Buying CBD can at times feel confusing. There’s a broad range of products and applications available. This can range from the traditional CBD oils in tincture form, that are the most popular form of application to date, to transdermal CBD patches that release CBD slowly over 24 hours and CBD capsules that can be consumed just like any other daily supplement.
To complicate matters further, CBD (on cannabidiol, to provide its full name) itself comes in various forms, and often the terminology around these can feel confusing. One of the terms that commonly appears when shopping for CBD is the ‘spectrum’ of the product. This term refers to the other substances present in the CBD.
How is CBD extracted?
There are various ways of extracting CBD from the cannabis plant itself. CBD extraction isolated the cannabinoid (chemical found in the cannabis plant), and distilling it to create a high concentration.
There are many methods for extracting CBD, which range in efficiency and practicality. The most common method found in CBD products is Carbon Dioxide extraction. This method uses highly pressurised carbon dioxide to extract the CBD from the hemp or cannabis plant. The temperature and pressure needs to be highly controlled throughout this process.
It is the processes that occur to the resulting CBD after this process that determine the spectrum of the oil.
What does ‘Spectrum’ mean in CBD?
The spectrum term indicates the number of other substances present in the CBD itself. Even in plants containing very little THC (the psychoactive substance found in cannabis), there are many other chemicals present. These are other cannabinoids, terpenes, and flavonoids. CBD producers can distill or filter their product after the initial extraction to remove some of these chemicals. The resulting products, therefore, vary in ‘spectrum’.
What is Full Spectrum CBD Oil?
Full Spectrum CBD contains the most naturally occurring extracts. This includes a small amount of THC (less that 0.2%). There is certain scientific evidence of an ‘entourage effect’ – a positive response to the presence of various terpenes in CBD. The entourage effect has particular benefits to those who have not been responsive to other treatments (particularly for anxiety or depression).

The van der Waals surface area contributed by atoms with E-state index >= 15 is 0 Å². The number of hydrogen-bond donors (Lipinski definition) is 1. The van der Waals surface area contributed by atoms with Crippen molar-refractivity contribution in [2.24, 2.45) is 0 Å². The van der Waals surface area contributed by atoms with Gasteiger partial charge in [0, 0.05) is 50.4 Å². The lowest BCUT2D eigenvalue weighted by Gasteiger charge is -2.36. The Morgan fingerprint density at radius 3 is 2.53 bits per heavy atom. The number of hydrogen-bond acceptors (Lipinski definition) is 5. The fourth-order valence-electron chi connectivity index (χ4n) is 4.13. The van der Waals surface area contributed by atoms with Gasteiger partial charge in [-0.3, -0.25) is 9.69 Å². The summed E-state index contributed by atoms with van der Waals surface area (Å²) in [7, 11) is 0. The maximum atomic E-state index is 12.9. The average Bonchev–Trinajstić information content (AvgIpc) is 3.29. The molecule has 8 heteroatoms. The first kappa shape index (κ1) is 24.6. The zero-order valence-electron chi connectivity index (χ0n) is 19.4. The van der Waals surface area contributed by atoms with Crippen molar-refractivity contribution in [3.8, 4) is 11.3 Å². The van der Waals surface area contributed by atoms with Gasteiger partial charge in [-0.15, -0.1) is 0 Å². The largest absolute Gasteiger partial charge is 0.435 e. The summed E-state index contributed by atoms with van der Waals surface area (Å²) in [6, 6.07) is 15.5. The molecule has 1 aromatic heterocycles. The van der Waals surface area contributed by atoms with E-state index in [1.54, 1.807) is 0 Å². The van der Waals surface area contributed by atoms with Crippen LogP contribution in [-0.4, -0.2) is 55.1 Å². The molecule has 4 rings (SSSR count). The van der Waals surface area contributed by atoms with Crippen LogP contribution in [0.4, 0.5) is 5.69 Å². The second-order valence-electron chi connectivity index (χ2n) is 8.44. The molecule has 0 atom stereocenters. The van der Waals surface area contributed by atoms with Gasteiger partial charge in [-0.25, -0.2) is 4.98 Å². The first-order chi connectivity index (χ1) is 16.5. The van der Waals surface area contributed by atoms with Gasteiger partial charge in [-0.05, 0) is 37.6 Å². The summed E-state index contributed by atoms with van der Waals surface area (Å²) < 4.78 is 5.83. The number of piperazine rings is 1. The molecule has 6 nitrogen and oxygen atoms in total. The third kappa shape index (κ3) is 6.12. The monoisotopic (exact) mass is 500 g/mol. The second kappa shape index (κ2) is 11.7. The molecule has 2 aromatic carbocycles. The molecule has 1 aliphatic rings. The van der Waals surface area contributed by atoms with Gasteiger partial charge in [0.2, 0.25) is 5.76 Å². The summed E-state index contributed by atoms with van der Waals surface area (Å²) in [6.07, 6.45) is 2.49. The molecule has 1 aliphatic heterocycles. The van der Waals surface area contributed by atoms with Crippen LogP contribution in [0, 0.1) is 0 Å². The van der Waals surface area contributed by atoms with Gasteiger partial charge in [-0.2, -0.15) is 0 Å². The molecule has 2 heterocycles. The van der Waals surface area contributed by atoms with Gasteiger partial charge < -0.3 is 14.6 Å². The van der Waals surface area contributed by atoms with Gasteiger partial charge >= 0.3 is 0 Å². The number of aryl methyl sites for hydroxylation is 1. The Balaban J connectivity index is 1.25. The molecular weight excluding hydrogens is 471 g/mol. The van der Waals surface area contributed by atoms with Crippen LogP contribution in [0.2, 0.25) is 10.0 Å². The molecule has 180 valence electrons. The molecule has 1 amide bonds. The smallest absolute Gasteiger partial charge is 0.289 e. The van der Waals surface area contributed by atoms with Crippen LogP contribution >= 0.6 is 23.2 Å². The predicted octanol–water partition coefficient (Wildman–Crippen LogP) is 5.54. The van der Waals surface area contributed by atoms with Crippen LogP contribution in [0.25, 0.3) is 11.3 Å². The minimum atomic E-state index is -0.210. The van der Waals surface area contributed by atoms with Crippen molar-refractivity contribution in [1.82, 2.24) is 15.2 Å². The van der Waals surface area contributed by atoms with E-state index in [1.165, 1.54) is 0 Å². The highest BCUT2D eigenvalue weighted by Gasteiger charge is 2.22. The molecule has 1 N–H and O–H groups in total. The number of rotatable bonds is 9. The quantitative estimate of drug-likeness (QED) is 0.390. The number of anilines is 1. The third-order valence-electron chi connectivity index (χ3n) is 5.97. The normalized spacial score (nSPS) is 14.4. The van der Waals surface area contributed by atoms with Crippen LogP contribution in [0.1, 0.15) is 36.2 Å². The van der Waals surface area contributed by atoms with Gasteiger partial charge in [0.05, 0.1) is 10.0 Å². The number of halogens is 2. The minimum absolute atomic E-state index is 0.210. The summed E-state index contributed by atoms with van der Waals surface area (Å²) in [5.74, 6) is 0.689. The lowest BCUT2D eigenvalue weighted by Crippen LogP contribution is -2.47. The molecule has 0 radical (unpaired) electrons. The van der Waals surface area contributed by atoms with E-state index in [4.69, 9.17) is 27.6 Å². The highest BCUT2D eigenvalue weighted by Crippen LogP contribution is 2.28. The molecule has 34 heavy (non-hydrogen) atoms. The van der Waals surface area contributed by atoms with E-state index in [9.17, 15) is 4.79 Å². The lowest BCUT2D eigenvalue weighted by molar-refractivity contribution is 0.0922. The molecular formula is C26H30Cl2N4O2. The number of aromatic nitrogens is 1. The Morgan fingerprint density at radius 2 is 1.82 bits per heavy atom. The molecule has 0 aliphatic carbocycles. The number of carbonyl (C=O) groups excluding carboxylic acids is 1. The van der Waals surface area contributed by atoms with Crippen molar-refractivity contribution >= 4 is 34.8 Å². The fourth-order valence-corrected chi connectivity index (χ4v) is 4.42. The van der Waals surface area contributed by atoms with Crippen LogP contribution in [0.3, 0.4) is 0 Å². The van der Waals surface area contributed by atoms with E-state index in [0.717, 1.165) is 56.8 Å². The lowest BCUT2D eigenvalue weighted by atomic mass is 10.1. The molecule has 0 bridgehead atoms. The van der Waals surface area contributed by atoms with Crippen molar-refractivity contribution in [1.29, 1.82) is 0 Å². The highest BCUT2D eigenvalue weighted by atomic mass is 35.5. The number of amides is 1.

Taking the full spectrum of terpenes, flavonoids, cannabinoids, fatty acids and trace THC is regarded by some scientists as the most effective way for the entourage effect to work. The combination of these compounds seems to help the CBD itself function.
Although there is a trace amount of THC in full spectrum CBD products, it is important to note that this is not enough of the compound to get you ‘high’. The presence of THC in full spectrum products is shown to contribute to the entourage effect.
What is Broad Spectrum CBD Oil?
Broad Spectrum CBD contains all of the same compounds as Full Spectrum CBD, apart from the THC. Broad Spectrum is proven to offer the entourage effect, even without the 0.2% of THC. The absence of THC means there are no psychoactive properties at all, and if you were to have a detailed drug test, there would be no trace of THC present.
The laws and regulation around THC in the UK are changing (see more below), and so therefore Broad Spectrum CBD will be taking the place of many full-spectrum products, as it provides the same benefits as a full spectrum product.
What is Isolate (Narrow Spectrum) CBD?
CBD isolate does not contain any other compounds, only pure CBD. It is commonly flavourless and colourless in this form – as the compounds with cause these effects in broad and full spectrum CBD have been removed.